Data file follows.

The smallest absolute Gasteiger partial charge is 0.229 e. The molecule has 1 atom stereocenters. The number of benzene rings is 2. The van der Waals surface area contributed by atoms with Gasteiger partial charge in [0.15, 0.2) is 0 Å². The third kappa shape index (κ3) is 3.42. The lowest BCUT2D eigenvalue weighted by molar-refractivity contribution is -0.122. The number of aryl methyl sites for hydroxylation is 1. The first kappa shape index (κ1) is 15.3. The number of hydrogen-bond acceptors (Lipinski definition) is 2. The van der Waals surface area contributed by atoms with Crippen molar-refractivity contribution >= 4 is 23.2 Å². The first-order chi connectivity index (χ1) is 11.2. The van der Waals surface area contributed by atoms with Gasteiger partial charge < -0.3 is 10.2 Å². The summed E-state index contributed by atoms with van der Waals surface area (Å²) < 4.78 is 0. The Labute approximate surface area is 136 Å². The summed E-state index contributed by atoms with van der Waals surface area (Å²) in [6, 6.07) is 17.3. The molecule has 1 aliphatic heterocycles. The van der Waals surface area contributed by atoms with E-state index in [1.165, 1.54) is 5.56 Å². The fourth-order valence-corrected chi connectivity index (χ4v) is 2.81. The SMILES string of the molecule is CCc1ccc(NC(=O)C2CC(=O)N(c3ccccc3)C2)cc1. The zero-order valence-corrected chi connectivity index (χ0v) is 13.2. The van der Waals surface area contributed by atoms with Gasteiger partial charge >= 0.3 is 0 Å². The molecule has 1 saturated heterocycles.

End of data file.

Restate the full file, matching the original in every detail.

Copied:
The smallest absolute Gasteiger partial charge is 0.229 e. The molecule has 1 atom stereocenters. The number of benzene rings is 2. The van der Waals surface area contributed by atoms with Gasteiger partial charge in [0.15, 0.2) is 0 Å². The third kappa shape index (κ3) is 3.42. The lowest BCUT2D eigenvalue weighted by molar-refractivity contribution is -0.122. The number of aryl methyl sites for hydroxylation is 1. The first kappa shape index (κ1) is 15.3. The number of hydrogen-bond acceptors (Lipinski definition) is 2. The van der Waals surface area contributed by atoms with Crippen molar-refractivity contribution >= 4 is 23.2 Å². The first-order chi connectivity index (χ1) is 11.2. The van der Waals surface area contributed by atoms with Gasteiger partial charge < -0.3 is 10.2 Å². The summed E-state index contributed by atoms with van der Waals surface area (Å²) < 4.78 is 0. The Labute approximate surface area is 136 Å². The summed E-state index contributed by atoms with van der Waals surface area (Å²) in [6, 6.07) is 17.3. The molecule has 1 aliphatic heterocycles. The van der Waals surface area contributed by atoms with E-state index in [1.165, 1.54) is 5.56 Å². The fourth-order valence-corrected chi connectivity index (χ4v) is 2.81. The SMILES string of the molecule is CCc1ccc(NC(=O)C2CC(=O)N(c3ccccc3)C2)cc1. The zero-order valence-corrected chi connectivity index (χ0v) is 13.2. The van der Waals surface area contributed by atoms with Gasteiger partial charge >= 0.3 is 0 Å². The molecule has 1 saturated heterocycles.